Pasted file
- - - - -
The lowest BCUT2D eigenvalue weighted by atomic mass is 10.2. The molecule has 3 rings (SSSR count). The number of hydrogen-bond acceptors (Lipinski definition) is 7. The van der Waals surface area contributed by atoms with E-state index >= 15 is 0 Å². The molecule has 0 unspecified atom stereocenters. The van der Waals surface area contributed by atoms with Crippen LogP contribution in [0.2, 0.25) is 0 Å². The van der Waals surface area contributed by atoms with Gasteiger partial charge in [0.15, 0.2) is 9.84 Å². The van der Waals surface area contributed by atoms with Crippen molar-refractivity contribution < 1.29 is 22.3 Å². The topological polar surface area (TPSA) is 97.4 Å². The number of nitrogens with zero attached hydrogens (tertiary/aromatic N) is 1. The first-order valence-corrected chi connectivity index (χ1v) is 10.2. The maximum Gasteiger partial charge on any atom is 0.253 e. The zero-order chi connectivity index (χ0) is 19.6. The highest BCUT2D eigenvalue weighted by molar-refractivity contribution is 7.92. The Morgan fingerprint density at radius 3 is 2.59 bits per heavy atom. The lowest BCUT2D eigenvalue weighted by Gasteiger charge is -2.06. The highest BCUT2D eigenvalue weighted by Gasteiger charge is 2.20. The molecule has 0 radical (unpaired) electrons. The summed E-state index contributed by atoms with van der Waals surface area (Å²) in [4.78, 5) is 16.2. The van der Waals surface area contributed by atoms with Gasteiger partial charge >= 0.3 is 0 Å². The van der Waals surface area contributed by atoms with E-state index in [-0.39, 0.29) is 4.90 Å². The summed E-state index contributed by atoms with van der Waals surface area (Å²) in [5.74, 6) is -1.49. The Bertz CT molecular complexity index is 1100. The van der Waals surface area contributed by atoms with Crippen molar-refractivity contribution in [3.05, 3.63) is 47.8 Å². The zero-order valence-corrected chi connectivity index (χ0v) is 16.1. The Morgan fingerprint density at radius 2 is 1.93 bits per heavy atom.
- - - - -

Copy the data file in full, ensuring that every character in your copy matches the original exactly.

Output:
The lowest BCUT2D eigenvalue weighted by atomic mass is 10.2. The molecule has 3 rings (SSSR count). The number of hydrogen-bond acceptors (Lipinski definition) is 7. The van der Waals surface area contributed by atoms with E-state index >= 15 is 0 Å². The molecule has 0 unspecified atom stereocenters. The van der Waals surface area contributed by atoms with Crippen LogP contribution in [0.2, 0.25) is 0 Å². The van der Waals surface area contributed by atoms with Gasteiger partial charge in [0.15, 0.2) is 9.84 Å². The van der Waals surface area contributed by atoms with Crippen molar-refractivity contribution < 1.29 is 22.3 Å². The topological polar surface area (TPSA) is 97.4 Å². The number of nitrogens with zero attached hydrogens (tertiary/aromatic N) is 1. The first-order valence-corrected chi connectivity index (χ1v) is 10.2. The maximum Gasteiger partial charge on any atom is 0.253 e. The zero-order chi connectivity index (χ0) is 19.6. The highest BCUT2D eigenvalue weighted by molar-refractivity contribution is 7.92. The Morgan fingerprint density at radius 3 is 2.59 bits per heavy atom. The lowest BCUT2D eigenvalue weighted by Gasteiger charge is -2.06. The highest BCUT2D eigenvalue weighted by Gasteiger charge is 2.20. The molecule has 0 radical (unpaired) electrons. The summed E-state index contributed by atoms with van der Waals surface area (Å²) in [4.78, 5) is 16.2. The van der Waals surface area contributed by atoms with Gasteiger partial charge >= 0.3 is 0 Å². The van der Waals surface area contributed by atoms with E-state index in [-0.39, 0.29) is 4.90 Å². The summed E-state index contributed by atoms with van der Waals surface area (Å²) in [5.74, 6) is -1.49. The Bertz CT molecular complexity index is 1100. The van der Waals surface area contributed by atoms with Crippen molar-refractivity contribution in [3.05, 3.63) is 47.8 Å². The zero-order valence-corrected chi connectivity index (χ0v) is 16.1. The Morgan fingerprint density at radius 2 is 1.93 bits per heavy atom.